For a long time, the only criteria I had for liking dudes was that they liked me.
It’s easy to see how this pattern begins: Imagine you’re a weird kid who grows into a weird teenager. You see your normal friends develop crushes on normal boys, crushes which aren’t returned or worse, are met with mocking and rejection. You think “If this is how it goes for them, I’ve got no chance. Best not to bother until I know they like me first.” And you file that away for future use.
But then you discover that you don’t like most of the dudes who like you. They’re not interesting, or too shy, or not cute, or whatever. You try to like them but you don’t. Can’t. Won’t? Probably that too.
They aren’t all duds. But the special ones are few and far between. So few and far that after a while you forget what that looks and feels like. You get used to being with dudes who don’t treat you well, or even nicely. You associate relationships with drudgery and panic attacks. It’s misery.
This pattern goes on much, much longer than you like to admit. You get into college relationships with dudes you sort-of like, tolerate at least, and they’re fine. Not great, but okay. And this probably would go on forever, except for one event that seems minor at the time but is actually one of those Turning Points. Your friends set you up with a dude who is, on paper, your perfect match. But when you hang out, you quickly realise that it’s JUST NOT GOING TO GO. Whatever makes two people “click”–god I hate that word, but there it is–is absolutely and completely NOT PRESENT. And suddenly you realise: A dude liking you isn’t enough.
It’s not all about them. It’s about you too.
Everyone dates at least one person solely because that person is really, really into them. It’s seductive, to see yourself through the eyes of someone who is so clearly enraptured with you. But be kind to that person, because at some point you’re going to be where they are. You’re going to like someone SO, SO MUCH and they’re going to be “Eh, whatever.” That’s no reflection on you; all it means is that not everyone likes everyone all the time. That’s just how it goes.
So the bar gets set low, as low as possible, with “my only standard is that you like me.” The reason it gets set like this is because of fear. You’re afraid that nobody will love you as you are, that these imperfections that you have will be insurmountable for the rest of humanity. They are not. No matter who you are or how you are, someone will love you. Probably lots of someones. You just have to put the effort in ahead of time. Because as RuPaul says, If you can’t love yourself, how the hell are you gonna love someone else?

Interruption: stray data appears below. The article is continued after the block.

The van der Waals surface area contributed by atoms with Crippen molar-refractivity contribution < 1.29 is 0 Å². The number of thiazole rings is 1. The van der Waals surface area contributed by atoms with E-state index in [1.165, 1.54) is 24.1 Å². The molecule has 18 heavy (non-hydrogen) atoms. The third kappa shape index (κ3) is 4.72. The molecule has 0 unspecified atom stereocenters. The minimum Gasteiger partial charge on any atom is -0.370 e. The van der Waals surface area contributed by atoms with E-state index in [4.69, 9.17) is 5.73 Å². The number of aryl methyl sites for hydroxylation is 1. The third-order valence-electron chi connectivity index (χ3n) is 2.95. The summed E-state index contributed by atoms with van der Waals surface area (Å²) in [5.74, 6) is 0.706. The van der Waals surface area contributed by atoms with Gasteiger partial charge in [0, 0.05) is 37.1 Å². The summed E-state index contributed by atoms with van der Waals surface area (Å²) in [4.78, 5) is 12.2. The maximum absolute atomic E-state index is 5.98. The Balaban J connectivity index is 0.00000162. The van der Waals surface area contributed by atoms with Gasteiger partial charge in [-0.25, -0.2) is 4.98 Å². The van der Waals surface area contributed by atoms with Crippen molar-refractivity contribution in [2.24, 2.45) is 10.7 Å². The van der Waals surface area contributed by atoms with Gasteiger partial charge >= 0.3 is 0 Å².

I realise that not everyone subscribes to the PLAN AHEAD! philosophy of me, compulsive list-maker, but this is one area where you really should. Be a complete person alone! Do the work on yourself ahead of time, and things in a romantic relationship become much easier! Here, I made some bulletpoints because I liked the idea so much.
- Figure out what you want to do in life and get on that track.
- Cultivate an exceptional group of friends and interests, because no boy or girl can/should occupy 100% of your time.
- Make the place you live somewhere you love.
- Everyone can benefit from some therapy, so if you have the resources to do so, do it and don’t feel bad (we’re all scarred from something).
- If therapy isn’t in your budget, get a notebook and start writing. Better out than in.
That way, when you meet someone you want to get to know, you get to know them as your awesome self, not as your insecurities. Because those will speak for you if you let them, and sometimes you don’t even realise they’re doing it.
When you think about the feats that need to accomplished to get into a relationship at all, let alone a good one, the mind boggles. Two people have to be in the same place at the same time in order to meet. That alone is almost staggeringly improbable. Then they both have to be single (I mean, ideally), find the other one attractive, be sexually compatible, have some common ground, want a relationship, etc etc etc. Statistically it seems like nobody would ever meet anyone they liked and nobody would ever be happy. There are so many variables. But the thing is, it happens every day. Somewhere out there, a dude is clicking a picture on Match.com. A girl is smiling at another girl on the train. People are meeting and falling and getting married (because EVERYONE should be allowed to get married if they want to) and breaking up and meeting new people all over again. Because, and as much as I hate to say it, sometimes statistics are misleading. Sometimes, in execution, they don’t mean as much as you think.
With all that in mind, plus the knowledge that we’re all going to die someday, isn’t it silly to always wait to be picked? Raise your standards, get over your fear and do your own damn choosing.